601.974.1268 | Email
BA, Mississippi State University; JD, Mississippi College School of Law
"I left a partnership at a law firm to join the Millsaps faculty, and I have never looked back. This vocation allows me to be who I am and to meet students where they are. Our minds meet to analyze a challenge and, in that work, we all learn. It’s an extraordinary adventure.
"I get the chance to work closely with students, helping them learn how to critically analyze problems and work through solutions. Probably the most enjoyable part of my classes is also one of the most dreaded—that moment when I pose a question to the class, and someone provides a "correct" answer from the book, only to realize that the correct answer is just the start of the conversation, and one that often includes an open debate and the degrees of "correctness" of the answer.
"The study of law is an ideal fit at Millsaps. Since there are rarely legal issues which are no longer up for debate or analysis, I focus on exploring the limits of law and policy, and I challenge students to debate these issues openly and to be prepared to defend their positions both in and out of class. A yes or no to a question is only the beginning of the response!
"For example, with Mock Trial students, I insist that there is no manual on how to handle all cases from beginning to end, and no one can have all of the knowledge of the many areas in which you may be called to practice. As our Mock Trial team members have learned, one case may be about scuba diving and nitrogen narcosis while the next may be exploring fraudulent accounting records of a questionable amusement theme park. Or, in one of my favorite classes is "From Minds to Markets," taught in the Yucatan each summer, I work with a philosophy professor to guide the class through the crowded streets of Merida, Mexico, asking them to note the unusual or curious. From those exercises, the class works as a team to use those ideas to create new products or services—often far outside of the current knowledge of our class. Through research, creative thinking, and critical analysis of ideas, the class culminates in a final "product pitch" of their new creations and the students have gained valuable insight into exploring new cultures.
"Whether on our study abroad classes in Yucatan or Europe, in a Mock Trial case, while developing a new class, exploring new research interests, or in a normal everyday classroom discussion, I value intellectual curiosity. At Millsaps, students demonstrate their intellectual curiosity in delightful ways and, for me, that’s the best part of this extraordinary adventure we call Millsaps."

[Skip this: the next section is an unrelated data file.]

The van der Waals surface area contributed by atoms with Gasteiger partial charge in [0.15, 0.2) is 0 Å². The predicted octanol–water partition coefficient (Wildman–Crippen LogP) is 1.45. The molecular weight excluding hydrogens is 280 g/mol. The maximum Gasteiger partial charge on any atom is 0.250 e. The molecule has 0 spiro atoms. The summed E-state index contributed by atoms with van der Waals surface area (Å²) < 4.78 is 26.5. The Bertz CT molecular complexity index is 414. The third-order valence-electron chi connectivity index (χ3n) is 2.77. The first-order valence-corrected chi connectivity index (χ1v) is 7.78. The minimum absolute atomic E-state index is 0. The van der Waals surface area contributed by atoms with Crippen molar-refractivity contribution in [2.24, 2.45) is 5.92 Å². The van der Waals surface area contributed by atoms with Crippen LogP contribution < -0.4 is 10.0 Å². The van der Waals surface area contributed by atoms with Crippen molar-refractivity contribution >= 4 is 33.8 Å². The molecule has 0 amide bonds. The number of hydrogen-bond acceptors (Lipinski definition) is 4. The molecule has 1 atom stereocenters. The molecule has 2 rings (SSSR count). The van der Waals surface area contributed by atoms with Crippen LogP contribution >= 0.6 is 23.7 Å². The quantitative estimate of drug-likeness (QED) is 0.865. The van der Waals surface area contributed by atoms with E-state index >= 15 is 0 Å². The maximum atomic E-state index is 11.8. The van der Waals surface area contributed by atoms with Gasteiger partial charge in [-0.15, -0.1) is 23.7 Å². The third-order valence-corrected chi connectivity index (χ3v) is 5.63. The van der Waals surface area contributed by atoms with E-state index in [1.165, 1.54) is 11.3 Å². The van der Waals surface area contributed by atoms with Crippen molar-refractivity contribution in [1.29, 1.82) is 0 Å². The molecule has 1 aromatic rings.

601.974.1265 | Email
BS, Millsaps College; MBA, Mississippi College; PhD, University of Mississippi
"I am a 1973 graduate of Millsaps with a degree in Psychology and joined the faculty of the Else School of Management in January of 1987. I have been a member of this community for most of my adult life giving me first hand knowledge of the value of being associated with a College such as Millsaps.
"In my classroom, I like to blend theory and practice, the perspective I bring to teaching. I have observed over the years that a deep dive into theory is the best way to teach a practitioner about improving their practice of management. Many times I find that a practitioner limits their perspective on a problem or issue in business because they do not have a sufficiently broad and deep understanding of the theory that shapes their views. So, a student of mine can expect a blending of theory and practice in class.
"My industry experience is primarily in banking, having worked for banks either as an employee, consultant or board member since I was 17 years old. I continue to consult to the banking industry and serve on the Board of First Commercial Bank in Jackson and Chair the Bank’s Risk Management Committee. I also serve as a member of the Bank’s Asset Liability Management Committee as well as the Trust Committee. One of my most significant professional accomplishments was participating in the group that originated First Commercial Bank in October 2000.